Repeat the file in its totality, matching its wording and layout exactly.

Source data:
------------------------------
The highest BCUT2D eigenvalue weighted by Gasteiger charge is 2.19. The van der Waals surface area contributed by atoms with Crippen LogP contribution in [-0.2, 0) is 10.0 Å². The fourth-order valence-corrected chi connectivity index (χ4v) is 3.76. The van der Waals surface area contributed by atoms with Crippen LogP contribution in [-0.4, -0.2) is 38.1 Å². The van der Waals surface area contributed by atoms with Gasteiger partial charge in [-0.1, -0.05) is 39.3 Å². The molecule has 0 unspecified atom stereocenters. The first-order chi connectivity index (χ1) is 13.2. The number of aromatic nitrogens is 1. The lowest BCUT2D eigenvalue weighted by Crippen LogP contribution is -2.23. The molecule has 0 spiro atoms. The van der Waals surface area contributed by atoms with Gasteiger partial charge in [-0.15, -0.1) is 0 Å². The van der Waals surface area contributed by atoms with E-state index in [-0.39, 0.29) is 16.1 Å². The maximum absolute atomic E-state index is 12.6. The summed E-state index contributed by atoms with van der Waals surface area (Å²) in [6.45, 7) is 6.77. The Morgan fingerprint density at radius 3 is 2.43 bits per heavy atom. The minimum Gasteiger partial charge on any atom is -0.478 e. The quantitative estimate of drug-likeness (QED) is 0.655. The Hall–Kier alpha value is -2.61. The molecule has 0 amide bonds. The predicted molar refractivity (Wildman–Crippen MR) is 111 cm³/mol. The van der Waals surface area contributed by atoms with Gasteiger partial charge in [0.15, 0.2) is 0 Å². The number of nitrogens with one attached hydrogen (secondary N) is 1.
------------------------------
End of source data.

The highest BCUT2D eigenvalue weighted by Gasteiger charge is 2.19. The van der Waals surface area contributed by atoms with Crippen LogP contribution in [-0.2, 0) is 10.0 Å². The fourth-order valence-corrected chi connectivity index (χ4v) is 3.76. The van der Waals surface area contributed by atoms with Crippen LogP contribution in [-0.4, -0.2) is 38.1 Å². The van der Waals surface area contributed by atoms with Gasteiger partial charge in [-0.1, -0.05) is 39.3 Å². The molecule has 0 unspecified atom stereocenters. The first-order chi connectivity index (χ1) is 13.2. The number of aromatic nitrogens is 1. The lowest BCUT2D eigenvalue weighted by Crippen LogP contribution is -2.23. The molecule has 0 spiro atoms. The van der Waals surface area contributed by atoms with Gasteiger partial charge in [-0.15, -0.1) is 0 Å². The van der Waals surface area contributed by atoms with E-state index in [-0.39, 0.29) is 16.1 Å². The maximum absolute atomic E-state index is 12.6. The summed E-state index contributed by atoms with van der Waals surface area (Å²) in [6.45, 7) is 6.77. The Morgan fingerprint density at radius 3 is 2.43 bits per heavy atom. The minimum Gasteiger partial charge on any atom is -0.478 e. The quantitative estimate of drug-likeness (QED) is 0.655. The Hall–Kier alpha value is -2.61. The molecule has 0 amide bonds. The predicted molar refractivity (Wildman–Crippen MR) is 111 cm³/mol. The van der Waals surface area contributed by atoms with Gasteiger partial charge in [0.15, 0.2) is 0 Å². The number of nitrogens with one attached hydrogen (secondary N) is 1.